27 Tularemia F. tularensis is so infective that examining an open culture plate can cause infection. Humans can contract tularemia in the following ways: direct contact with an infected animal or carcass via broken skin the bite of an infected flea, deer fly, or tick ingesting infected meat (rare)

28 Tularemia Sx red spot on the skin, enlarging to an ulcer
red spot on the skin, enlarging to an ulcer enlarged lymph nodes of groin or armpits headache muscle pains possible conjunctivitis shortness of breath fever chills sweating weight loss joint stiffness

29 Tularemia Tx Complications
The goal of treatment is to eliminate the infection with antibiotic therapy. Streptomycin and tetracycline are commonly used in this infection. Tularemia is fatal in about 5% of untreated cases and in less than 1% with treatment. Complications    meningitis pneumonia pericarditis

30 Cat-Scratch Disease Cat scratch disease is an infectious illness caused by the bacteria Bartonella, believed to be transmitted by cat scratches, bites, or exposure to cat saliva. More than 40,000 cases occur annually in the US

31 Cat-Scratch Disease Symptoms A history of contact with a cat
Papule or pustule at site of injury (inoculation), usually the first sign Swelling of the lymph nodes (adenopathy) occurs in the area near where the skin was infected (bitten, scratched, etc.) Fever in approximately one third of patients Fatigue Malaise Headache

32 Cat-Scratch Disease Treatment
Generally, cat scratch disease is not serious. Treatment, other than reassurance, is not usually recommended. However, in severe cases treatment with antibiotics can be helpful.

33 Typhus Typhus is a rickettsial disease caused by one of two organisms, Rickettsia prowazekii (epidemic typhus and Brill disease) and Rickettsia typhi (murine or endemic typhus). Epidemic typhus and Brill disease are uncommon in the United States. Murine typhus occurs in the southeastern and southern states. There are less than 100 cases per year. Murine typhus is a milder form and is seldom fatal (less than 2%). It is frequently seen in the summer and fall and typically lasts two to three weeks. Risk factors for murine typhus include exposure to rat fleas or rat feces, or exposure to other animals (such as cats, opossums, raccoons, skunks, and rats).

34 Typhus Epidemic typhus occurs in poor hygienic conditions (which is why it is sometimes called "jail fever"), usually when the temperature is cold. It is spread by lice. Although very rare in the United States, it has sometimes been spread by the lice and fleas of flying squirrels.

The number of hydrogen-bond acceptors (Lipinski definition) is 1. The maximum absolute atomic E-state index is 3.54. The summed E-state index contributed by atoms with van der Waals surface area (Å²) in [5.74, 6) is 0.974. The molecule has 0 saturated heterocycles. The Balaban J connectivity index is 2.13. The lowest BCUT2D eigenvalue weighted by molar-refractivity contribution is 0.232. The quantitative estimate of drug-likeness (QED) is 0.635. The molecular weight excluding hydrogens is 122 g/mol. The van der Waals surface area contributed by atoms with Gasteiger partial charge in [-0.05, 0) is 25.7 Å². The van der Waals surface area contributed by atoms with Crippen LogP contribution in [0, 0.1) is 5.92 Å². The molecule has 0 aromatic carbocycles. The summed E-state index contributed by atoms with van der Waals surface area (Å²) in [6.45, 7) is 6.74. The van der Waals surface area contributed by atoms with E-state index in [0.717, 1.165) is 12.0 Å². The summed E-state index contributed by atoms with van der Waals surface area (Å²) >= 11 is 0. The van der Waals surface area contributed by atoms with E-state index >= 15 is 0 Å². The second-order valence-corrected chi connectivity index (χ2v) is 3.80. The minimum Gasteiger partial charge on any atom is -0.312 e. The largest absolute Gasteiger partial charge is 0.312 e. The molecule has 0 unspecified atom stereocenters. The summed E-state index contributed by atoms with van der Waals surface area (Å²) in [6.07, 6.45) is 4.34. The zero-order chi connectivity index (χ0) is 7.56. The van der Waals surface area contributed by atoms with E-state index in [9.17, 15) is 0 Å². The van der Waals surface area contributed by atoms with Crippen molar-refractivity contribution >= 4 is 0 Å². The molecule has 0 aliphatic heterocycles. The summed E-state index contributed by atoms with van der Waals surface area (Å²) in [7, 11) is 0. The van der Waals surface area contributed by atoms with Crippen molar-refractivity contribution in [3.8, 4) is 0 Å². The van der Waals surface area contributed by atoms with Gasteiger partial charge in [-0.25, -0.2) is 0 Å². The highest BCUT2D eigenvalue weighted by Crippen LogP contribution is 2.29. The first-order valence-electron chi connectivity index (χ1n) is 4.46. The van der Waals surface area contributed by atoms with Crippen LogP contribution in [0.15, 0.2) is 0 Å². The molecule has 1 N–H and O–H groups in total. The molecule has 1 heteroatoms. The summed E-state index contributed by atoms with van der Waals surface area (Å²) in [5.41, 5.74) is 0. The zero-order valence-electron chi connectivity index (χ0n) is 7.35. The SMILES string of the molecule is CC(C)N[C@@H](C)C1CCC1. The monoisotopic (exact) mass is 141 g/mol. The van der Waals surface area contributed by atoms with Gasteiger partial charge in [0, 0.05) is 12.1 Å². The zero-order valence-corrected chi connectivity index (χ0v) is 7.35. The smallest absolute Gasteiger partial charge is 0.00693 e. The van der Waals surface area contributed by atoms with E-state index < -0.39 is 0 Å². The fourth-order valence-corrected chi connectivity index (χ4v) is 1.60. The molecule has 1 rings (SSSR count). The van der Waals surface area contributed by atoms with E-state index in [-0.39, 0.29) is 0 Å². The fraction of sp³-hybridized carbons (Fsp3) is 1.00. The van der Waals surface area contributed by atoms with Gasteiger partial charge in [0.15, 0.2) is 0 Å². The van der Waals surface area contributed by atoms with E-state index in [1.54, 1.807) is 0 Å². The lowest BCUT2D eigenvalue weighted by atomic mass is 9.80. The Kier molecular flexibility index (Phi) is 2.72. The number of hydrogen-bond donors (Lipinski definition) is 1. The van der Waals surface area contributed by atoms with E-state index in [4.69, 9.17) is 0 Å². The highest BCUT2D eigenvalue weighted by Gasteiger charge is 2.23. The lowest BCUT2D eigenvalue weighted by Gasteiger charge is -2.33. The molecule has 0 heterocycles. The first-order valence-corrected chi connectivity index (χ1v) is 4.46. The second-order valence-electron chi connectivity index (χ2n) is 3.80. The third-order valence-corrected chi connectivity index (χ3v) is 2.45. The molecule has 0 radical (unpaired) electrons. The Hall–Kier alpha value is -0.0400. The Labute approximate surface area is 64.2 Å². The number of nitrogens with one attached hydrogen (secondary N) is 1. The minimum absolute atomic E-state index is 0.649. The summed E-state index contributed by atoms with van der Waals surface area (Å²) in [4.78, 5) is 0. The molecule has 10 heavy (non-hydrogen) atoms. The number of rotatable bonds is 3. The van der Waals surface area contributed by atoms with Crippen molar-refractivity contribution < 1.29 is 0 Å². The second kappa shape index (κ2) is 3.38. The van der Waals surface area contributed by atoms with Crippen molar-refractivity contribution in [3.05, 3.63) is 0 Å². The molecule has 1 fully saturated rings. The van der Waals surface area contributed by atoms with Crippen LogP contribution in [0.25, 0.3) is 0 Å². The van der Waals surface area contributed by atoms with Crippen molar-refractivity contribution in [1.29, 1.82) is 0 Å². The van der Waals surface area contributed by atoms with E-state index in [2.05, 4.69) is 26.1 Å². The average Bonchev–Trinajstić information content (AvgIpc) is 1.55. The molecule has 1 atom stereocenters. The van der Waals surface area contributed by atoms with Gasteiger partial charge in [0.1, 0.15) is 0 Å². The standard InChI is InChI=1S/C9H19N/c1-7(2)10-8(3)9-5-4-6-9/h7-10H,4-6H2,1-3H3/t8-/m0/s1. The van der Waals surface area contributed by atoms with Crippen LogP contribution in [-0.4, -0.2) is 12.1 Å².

35 Symptoms Of Epidemic Typhus
severe headache fever, high (104 degrees Fahrenheit) cough in 70% of patients arthralgia and myalgia, (muscle pain) severe chills falling blood pressure stupor delirium rash that begins on chest and spreads to rest of trunk and extremities, but not to palms and soles early rash is faint and rose colored and fades with pressure (Later the lesions become dull, red, and do not fade. People with severe typhus may also develop petechiae.) lights appear very bright, and exposure to light may hurt the eyes

36 Typhus Treatment Treatment Prognosis
The goal of treatment is to eliminate the infection and to treat the symptoms with antibiotics (such as tetracycline, doxycycline, or chloramphenicol). For epidemic typhus, intravenous fluids and oxygen may be necessary to help stabilize the patient. Prognosis    Without treatment death may occur in 10 to 60% of patients with epidemic typhus. Patients over the age of 60 have the highest risk of death. With timely antibiotic therapy, the affected person is expected to recover completely. Less than 2% of untreated patients with murine typhus may die, and appropriate antibiotic therapy will cure virtually all patients.

37 Rocky Mountain Spotted Fever
An infectious disease caused by Rickettsia rickettsii transmitted to humans by the bite of ticks. Symptoms    fever chills incubation period of 2 to 14 days severe headache muscle pain mental confusion rash, first appearing on wrists and ankles, then spreading to most of the body, usually starts a few days after fever starts; up to 20% of people do not get a rash

38 Chagas Disease Chagas disease is caused by Trypanosoma cruzi, a parasite related to the African trypanosome that causes sleeping sickness. It is spread by reduvid bugs and is one of the major health problems in South America, where 20 million people are infected. Due to immigration, approximately 500,000 people in the United States are believed to be infected.